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CIO Unplugged 2/13/13

February 13, 2013 Ed Marx 5 Comments

The views and opinions expressed in this blog are mine personally and are not necessarily representative of current or former employers.

Experience is Not the Best Teacher

2-13-2013 7-42-18 PM 

We took our youngest child Talitha on her first visit to Kauai so she could visit her grandparents. Yes, the same couple who offered me a bribe years earlier not to marry their daughter. They had retired in a condo, high overlooking the Na Pali coast.

One day while they babysat Talitha, we headed out for adventure with our eight-year-old son Brandon and German exchange student Sonja. We began our day intent on making it to Secret Falls, only accessible by foot.

We rented two kayaks, donned lifejackets, and started paddling up the Wailua River to the remote trailhead two klicks away. The evening before, a major storm passed through, so our outfitters warned us that the river would be more challenging than normal to navigate.

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Julie and Sonja paddled smoothly and held a great line down the middle of the river. Brandon and I had a difficult time keeping the keel pointed upstream as we beached the banks. A mile in, we came to a choke point where the placid river channeled into a quarter of its normal width, creating a high velocity flow with rapids and eddies.

The women stopped short of the rushing waters and, of course we men would show them how to row into the straight, like salmon looking to spawn. Hal way in, I realized we had no chance. I tried to turn the kayak 180 and go back down in search of an alternate route.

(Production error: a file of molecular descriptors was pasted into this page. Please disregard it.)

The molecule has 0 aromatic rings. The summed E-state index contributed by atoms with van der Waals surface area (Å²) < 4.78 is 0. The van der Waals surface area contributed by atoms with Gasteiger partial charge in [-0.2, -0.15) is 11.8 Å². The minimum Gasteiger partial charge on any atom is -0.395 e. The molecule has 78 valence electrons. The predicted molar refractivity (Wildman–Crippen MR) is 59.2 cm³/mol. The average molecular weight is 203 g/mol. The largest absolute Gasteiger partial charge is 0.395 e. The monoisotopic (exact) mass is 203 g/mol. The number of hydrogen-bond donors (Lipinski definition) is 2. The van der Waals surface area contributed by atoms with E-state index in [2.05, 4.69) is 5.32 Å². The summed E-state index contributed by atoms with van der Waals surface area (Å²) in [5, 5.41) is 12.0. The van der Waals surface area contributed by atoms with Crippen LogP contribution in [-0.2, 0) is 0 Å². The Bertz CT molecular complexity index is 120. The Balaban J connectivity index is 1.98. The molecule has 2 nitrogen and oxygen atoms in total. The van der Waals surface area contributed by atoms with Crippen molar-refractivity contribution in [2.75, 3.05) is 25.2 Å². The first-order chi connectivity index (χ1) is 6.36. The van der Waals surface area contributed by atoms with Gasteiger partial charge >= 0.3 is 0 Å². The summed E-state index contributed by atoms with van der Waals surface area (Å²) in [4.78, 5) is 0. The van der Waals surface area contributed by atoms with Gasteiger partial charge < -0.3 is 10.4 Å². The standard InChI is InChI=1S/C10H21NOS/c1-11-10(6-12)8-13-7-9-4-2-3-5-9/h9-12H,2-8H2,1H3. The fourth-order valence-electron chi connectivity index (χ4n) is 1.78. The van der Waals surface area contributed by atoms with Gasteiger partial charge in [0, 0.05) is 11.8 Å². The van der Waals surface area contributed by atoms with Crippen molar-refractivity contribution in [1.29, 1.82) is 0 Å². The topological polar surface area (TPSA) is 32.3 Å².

The kayak flipped. I fell out, and the current sucked me 10 yards downstream into a recessed pool. The upside down kayak remained in the fray, tangled in branches and storm debris.

The women witnessed the event and moved in as close as they could where the waters were manageable. No one could see Brandon, and we were afraid he’d been swept under and caught in debris. A muffled “Help!” reached our ears. Trapped under the kayak, he could not escape because his life jacket was keeping him afloat in the air pocket.

Julie’s mother-bear instincts kicked in. She jumped into the water and swam to the kayak.

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Grabbing smooth but slippery tree roots along the bank, I pulled myself to the other end of the vessel. Between the two of us, we were able to flip the craft. Brandon floated into the calm pool to safety. We decided the best course of action would be to carry our kayaks on land past the channel and then get back in.

While we collected ourselves, a man and his son rowed past us. They had observed the scene and congratulated us on our remarkable recovery. They then proceeded past us thinking they could muscle their way through the current. Sure enough, at the midpoint, the father turned the kayak to head back. As if a bad rerun, they also flipped, and the kayak got stuck in the same spot.

The dad stayed upstream, holding onto branches. His son was nowhere in sight. No muffled cries for help. He had seat belted himself in. So not only was he under the kayak, but upside down submerged.

I jumped back in and made way to the kayak. We could not flip it given the physics with his son as anchor. Reaching under, I pulled at every strap I could find to break the boy free. Likely seconds but seemingly minutes, he was freed. We eventually got him to shore, shaken but alive.

Julie and I talked afterwards and wondered why on earth our fellow paddlers made the decision to copy our near tragedy. After observing our experience, why would they even want to follow our path? Sure, had we been successful it would have made sense. But we nearly lost our son.

Experience is not always the best teacher. Had this father taken note of my journey, he would have spared his son fear and trouble.

So it is in work. Why do we insist on replicating other leader’s and organization’s failures? Why don’t we take advantage of other’s experiences, both the good and the bad? Is it pride? Is it a feeling of invincibility? Arrogance? Fear?

The next time you embark on a journey, make efforts to prepare in advance. Use two parts planning to one part execution. Research leading practices. Study accounts of success and failures related to your endeavor.